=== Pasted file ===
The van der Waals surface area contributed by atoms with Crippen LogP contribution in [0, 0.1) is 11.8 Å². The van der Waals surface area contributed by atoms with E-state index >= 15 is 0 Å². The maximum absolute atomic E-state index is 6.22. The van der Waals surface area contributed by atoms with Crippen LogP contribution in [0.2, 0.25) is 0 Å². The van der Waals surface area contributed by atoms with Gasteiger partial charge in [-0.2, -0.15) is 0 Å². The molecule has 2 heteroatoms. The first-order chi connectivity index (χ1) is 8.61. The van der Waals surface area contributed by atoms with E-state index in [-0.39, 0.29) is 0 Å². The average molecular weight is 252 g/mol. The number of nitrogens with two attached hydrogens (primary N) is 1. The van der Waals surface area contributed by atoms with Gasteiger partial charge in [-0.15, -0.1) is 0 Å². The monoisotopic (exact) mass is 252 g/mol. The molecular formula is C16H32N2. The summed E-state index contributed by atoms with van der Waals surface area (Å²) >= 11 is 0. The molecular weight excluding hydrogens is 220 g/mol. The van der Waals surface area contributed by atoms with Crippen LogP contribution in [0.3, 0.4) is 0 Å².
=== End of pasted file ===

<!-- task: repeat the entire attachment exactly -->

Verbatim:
The van der Waals surface area contributed by atoms with Crippen LogP contribution in [0, 0.1) is 11.8 Å². The van der Waals surface area contributed by atoms with E-state index >= 15 is 0 Å². The maximum absolute atomic E-state index is 6.22. The van der Waals surface area contributed by atoms with Crippen LogP contribution in [0.2, 0.25) is 0 Å². The van der Waals surface area contributed by atoms with Gasteiger partial charge in [-0.2, -0.15) is 0 Å². The molecule has 2 heteroatoms. The first-order chi connectivity index (χ1) is 8.61. The van der Waals surface area contributed by atoms with E-state index in [-0.39, 0.29) is 0 Å². The average molecular weight is 252 g/mol. The number of nitrogens with two attached hydrogens (primary N) is 1. The van der Waals surface area contributed by atoms with Gasteiger partial charge in [-0.15, -0.1) is 0 Å². The monoisotopic (exact) mass is 252 g/mol. The molecular formula is C16H32N2. The summed E-state index contributed by atoms with van der Waals surface area (Å²) >= 11 is 0. The molecular weight excluding hydrogens is 220 g/mol. The van der Waals surface area contributed by atoms with Crippen LogP contribution in [0.3, 0.4) is 0 Å².